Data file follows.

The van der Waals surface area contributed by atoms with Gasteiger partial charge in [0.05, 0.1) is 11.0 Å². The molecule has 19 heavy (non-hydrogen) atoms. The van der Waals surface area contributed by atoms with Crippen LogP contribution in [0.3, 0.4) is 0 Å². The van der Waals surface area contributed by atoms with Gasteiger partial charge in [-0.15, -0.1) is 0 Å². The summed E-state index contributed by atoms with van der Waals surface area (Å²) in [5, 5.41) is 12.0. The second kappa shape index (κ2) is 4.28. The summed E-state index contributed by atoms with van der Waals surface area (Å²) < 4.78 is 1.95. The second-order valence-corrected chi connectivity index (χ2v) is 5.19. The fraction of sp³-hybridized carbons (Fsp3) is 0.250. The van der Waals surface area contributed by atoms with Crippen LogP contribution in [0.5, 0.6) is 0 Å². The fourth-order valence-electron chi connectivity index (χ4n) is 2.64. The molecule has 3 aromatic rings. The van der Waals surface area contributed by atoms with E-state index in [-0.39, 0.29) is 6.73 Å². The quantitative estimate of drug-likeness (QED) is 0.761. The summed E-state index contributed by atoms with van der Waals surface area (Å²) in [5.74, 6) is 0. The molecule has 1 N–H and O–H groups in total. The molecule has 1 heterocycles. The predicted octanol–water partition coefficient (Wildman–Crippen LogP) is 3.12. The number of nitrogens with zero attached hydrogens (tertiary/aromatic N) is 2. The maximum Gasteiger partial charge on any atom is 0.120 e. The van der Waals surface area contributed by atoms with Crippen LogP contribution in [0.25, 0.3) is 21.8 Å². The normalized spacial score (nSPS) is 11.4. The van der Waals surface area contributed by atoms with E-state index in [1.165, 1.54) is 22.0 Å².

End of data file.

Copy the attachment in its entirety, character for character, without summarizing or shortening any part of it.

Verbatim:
The van der Waals surface area contributed by atoms with Gasteiger partial charge in [0.05, 0.1) is 11.0 Å². The molecule has 19 heavy (non-hydrogen) atoms. The van der Waals surface area contributed by atoms with Crippen LogP contribution in [0.3, 0.4) is 0 Å². The van der Waals surface area contributed by atoms with Gasteiger partial charge in [-0.15, -0.1) is 0 Å². The summed E-state index contributed by atoms with van der Waals surface area (Å²) in [5, 5.41) is 12.0. The second kappa shape index (κ2) is 4.28. The summed E-state index contributed by atoms with van der Waals surface area (Å²) < 4.78 is 1.95. The second-order valence-corrected chi connectivity index (χ2v) is 5.19. The fraction of sp³-hybridized carbons (Fsp3) is 0.250. The van der Waals surface area contributed by atoms with Crippen LogP contribution in [0.5, 0.6) is 0 Å². The fourth-order valence-electron chi connectivity index (χ4n) is 2.64. The molecule has 3 aromatic rings. The van der Waals surface area contributed by atoms with E-state index in [-0.39, 0.29) is 6.73 Å². The quantitative estimate of drug-likeness (QED) is 0.761. The summed E-state index contributed by atoms with van der Waals surface area (Å²) in [5.74, 6) is 0. The molecule has 1 N–H and O–H groups in total. The molecule has 1 heterocycles. The predicted octanol–water partition coefficient (Wildman–Crippen LogP) is 3.12. The number of nitrogens with zero attached hydrogens (tertiary/aromatic N) is 2. The maximum Gasteiger partial charge on any atom is 0.120 e. The van der Waals surface area contributed by atoms with Crippen LogP contribution in [0.25, 0.3) is 21.8 Å². The normalized spacial score (nSPS) is 11.4. The van der Waals surface area contributed by atoms with E-state index in [1.165, 1.54) is 22.0 Å².